Workforce data collection risks damaging employee trust: Accenture survey

In a typical day in the office in 2019, your employer might be collecting a lot of data about you.

Perhaps you use a time tracking tool, or log in to the CRM to log information about customers. Maybe you wear a Fitbit that sends data back to the company’s benefits program to provide incentives around healthcare insurance. Maybe there are even some surveillance tools in place, such as cameras or sensors that detect your presence.

All of that can add up to the feeling that you’re being watched, and that doesn’t help engender trust in an office environment. In a recent global survey of 10,000 workers and C-level executives across 13 countries conducted by professional services firm Accenture in October and November 2018, attitudes around workforce data were explored.

At a time when phrases like “surveillance capitalism” are appearing in headlines and massive data breaches are resulting in tech executives being hauled in front of Senate committees, employees are more concerned about data collection.

“When the workers completed the survey, more than half think the use of workforce data risks damaging trust,” said Debra Giesen, managing director of talent and organization at Accenture Canada. “The recent scandals over the misuse of data makes them concerned over the misuse of data.”

In Canada, 70 per cent of executives surveyed said they are collecting data on their employees. That’s slightly higher than the global average, at 60 per cent. Yes only 24 per cent of those Canadian executives are “very confident” they’re doing so in a responsible way.

Given that, it’s no surprise that 57 per cent of Canadian workers think that new sources of workforce data risks damaging trust. While almost nine out of 10 workers are open to collection of data about them by their employers, that comes with the prerequisite that it improves their performance, well-being, or provides clear benefits. More than six in 10 workers say they’d exchange more of their work-related data for customized compensation, rewards, and benefits.

So it seems that if employers want to pursue workforce data initiatives, they’ll have to strike the right balance of doing so where the benefit is clear to workers.

“It’s not about surveillance,” Giesen says. “This is about using data in the right ways and good ways.”

Accenture offers a three-pillar framework to guide its customers in their efforts. Giesen shared some of its principles.

3 pillar framework for workforce data success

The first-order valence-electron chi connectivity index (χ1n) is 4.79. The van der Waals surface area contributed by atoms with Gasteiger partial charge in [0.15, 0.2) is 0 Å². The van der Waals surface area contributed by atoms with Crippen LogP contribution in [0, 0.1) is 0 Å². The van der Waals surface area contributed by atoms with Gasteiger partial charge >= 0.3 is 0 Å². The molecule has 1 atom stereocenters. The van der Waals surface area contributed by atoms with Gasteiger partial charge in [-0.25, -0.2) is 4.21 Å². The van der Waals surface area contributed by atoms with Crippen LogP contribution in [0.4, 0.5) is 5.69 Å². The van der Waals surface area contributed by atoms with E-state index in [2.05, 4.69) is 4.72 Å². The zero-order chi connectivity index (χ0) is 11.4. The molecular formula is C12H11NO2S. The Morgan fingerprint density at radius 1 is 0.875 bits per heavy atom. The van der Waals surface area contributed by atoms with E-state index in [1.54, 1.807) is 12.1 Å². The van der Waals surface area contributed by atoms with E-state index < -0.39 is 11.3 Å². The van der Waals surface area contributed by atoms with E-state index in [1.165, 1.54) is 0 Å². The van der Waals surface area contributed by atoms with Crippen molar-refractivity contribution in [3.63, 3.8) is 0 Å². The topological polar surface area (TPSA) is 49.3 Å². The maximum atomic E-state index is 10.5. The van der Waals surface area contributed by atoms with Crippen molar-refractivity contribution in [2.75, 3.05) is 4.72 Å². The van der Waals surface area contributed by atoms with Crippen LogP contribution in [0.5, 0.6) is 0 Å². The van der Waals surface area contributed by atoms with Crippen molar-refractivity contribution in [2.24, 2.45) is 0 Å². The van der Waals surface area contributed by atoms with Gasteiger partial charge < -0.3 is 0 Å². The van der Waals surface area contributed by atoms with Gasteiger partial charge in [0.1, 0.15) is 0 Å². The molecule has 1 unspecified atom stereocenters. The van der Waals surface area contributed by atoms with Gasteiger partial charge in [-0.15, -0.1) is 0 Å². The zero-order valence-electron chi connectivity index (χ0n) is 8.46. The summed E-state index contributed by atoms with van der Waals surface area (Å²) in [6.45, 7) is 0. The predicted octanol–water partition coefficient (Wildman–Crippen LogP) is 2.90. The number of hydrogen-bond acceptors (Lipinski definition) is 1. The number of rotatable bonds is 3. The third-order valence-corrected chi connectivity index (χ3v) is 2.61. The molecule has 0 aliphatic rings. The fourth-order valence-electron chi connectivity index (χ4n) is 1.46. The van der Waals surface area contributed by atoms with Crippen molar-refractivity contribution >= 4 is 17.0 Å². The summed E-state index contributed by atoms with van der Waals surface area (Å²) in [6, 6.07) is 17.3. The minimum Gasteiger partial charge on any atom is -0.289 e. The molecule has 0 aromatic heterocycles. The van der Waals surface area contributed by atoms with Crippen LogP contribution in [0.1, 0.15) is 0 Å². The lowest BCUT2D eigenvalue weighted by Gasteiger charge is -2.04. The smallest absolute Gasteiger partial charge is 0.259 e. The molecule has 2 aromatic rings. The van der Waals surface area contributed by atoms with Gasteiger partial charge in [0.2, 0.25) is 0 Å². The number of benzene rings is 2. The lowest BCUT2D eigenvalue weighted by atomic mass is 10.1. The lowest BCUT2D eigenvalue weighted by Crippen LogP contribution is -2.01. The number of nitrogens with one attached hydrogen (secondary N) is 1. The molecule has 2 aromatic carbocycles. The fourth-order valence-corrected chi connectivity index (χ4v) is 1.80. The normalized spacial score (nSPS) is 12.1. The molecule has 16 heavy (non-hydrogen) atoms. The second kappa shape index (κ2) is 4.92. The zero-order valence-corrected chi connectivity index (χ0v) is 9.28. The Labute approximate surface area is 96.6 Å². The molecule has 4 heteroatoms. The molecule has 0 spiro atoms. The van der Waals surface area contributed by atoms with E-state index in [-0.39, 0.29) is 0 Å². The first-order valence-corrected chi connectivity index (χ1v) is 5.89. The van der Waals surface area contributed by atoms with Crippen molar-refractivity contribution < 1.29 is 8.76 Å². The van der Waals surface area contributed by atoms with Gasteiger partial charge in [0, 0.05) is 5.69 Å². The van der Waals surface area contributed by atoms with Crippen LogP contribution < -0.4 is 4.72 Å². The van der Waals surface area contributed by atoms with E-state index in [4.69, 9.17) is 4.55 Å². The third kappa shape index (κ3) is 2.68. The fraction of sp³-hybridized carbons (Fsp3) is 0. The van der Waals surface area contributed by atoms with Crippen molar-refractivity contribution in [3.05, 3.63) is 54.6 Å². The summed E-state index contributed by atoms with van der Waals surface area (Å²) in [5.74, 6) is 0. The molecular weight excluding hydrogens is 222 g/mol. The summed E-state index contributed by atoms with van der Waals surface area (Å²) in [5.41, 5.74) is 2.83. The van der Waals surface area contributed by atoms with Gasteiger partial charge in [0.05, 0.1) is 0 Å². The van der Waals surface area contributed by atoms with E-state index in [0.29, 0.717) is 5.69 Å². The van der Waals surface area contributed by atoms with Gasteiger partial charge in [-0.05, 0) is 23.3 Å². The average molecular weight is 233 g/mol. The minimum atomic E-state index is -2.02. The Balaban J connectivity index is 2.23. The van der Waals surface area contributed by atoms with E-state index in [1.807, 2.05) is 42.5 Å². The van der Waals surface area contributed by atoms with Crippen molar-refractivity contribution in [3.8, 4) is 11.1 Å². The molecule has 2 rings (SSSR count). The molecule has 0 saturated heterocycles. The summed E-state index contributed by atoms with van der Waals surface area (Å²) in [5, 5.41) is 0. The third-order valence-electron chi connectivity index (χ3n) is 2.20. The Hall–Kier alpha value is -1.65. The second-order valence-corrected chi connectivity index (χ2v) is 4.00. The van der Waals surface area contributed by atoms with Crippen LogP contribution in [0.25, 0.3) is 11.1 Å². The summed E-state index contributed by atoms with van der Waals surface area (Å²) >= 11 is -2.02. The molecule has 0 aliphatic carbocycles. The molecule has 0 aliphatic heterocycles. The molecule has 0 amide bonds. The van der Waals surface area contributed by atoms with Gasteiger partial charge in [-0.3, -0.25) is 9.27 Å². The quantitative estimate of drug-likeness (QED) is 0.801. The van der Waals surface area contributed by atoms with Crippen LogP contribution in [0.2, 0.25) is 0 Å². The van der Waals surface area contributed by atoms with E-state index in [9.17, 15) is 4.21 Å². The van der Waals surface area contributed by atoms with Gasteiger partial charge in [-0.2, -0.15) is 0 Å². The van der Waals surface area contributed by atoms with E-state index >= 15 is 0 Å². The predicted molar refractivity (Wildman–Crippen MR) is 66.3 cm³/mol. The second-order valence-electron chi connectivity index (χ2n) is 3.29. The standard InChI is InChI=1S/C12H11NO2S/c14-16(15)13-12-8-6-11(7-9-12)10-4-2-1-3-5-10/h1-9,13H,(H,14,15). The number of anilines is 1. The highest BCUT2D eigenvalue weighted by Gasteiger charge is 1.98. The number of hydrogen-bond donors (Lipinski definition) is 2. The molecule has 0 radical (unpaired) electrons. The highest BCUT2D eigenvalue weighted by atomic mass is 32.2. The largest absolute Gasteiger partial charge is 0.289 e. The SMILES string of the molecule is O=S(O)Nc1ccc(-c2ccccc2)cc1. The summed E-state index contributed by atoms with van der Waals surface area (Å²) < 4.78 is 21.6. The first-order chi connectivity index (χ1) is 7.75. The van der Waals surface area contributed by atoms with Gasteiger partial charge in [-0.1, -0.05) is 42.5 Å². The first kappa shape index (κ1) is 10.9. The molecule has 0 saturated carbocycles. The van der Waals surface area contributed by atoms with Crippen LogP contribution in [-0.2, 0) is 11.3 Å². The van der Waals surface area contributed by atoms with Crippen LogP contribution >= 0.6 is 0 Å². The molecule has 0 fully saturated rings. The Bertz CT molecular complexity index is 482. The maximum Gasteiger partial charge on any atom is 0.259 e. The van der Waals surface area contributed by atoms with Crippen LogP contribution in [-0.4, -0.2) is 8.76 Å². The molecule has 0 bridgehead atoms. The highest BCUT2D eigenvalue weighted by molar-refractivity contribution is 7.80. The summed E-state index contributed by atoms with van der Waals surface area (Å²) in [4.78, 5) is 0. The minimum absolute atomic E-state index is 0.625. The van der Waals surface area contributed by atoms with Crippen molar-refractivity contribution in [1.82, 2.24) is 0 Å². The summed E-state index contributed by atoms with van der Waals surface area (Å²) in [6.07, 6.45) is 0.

1) Give employees control and build trust.

Employees want to own their workforce data and take it with them when they leave their jobs, Accenture’s survey found. Organizations should be asking them to opt-in to any such programs.

“How can employees co-own that data with their employer?” Giesen asks. In doing so, employees have the opportunity to make the data more relevant. “They can say ‘Hey, I have this additional skill that isn’t captured here.”

Being transparent about what data is being collected and why it’s being collected is key to building trust.

2) Share responsibility and benefits.

A member of the executive team has to bear responsibility for the workforce data initiative and involve employees in the design of the system. Accenture’s survey finds that at present, only 30 per cent of businesses are doing this, but that one-third plan to do so in future.

“Many organizations think about having a chief ethics officer, but we don’t see a lot of this today,” Giesen says. “We’re going to see organizations move much faster to put one in place.”

3) Elevate people and use tech responsibly. 

Companies should use artificial intelligence and other technology to provide employees with more opportunities for growth, and to ensure fairness and diversity, Accenture advises. About three-quarters of employees surveyed said that reliable data gathering will lead to improved fairness in pay, promotions, and appraisal.

As an example, Giesen points to AI technology that can detect gender bias in job descriptions. Or the ability to create hyper-personalized services and experiences for employees.

“We talk about tech for good and using tech in responsible ways, this one is about thinking through that, Giesen says. “If organizations get this right, the value of the benefit here is huge.”

Accenture’s report says $3.1 trillion USD of future revenue growth is at stake globally for large companies, depending on how workforce data strategies affect employee trust. Firms that use responsible workforce data strategies could see their revenue grow u to 12.5 per cent higher than those who don’t.

Where employee data lives

Most enterprises house data related to their employees and their performance in a human capital management (HCM) software platform. Here’s a look at the major players in that category from


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Jim Love, Chief Content Officer, IT World Canada

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Brian Jackson
Brian Jackson
Former editorial director of IT World Canada. Current research director at Info-Tech

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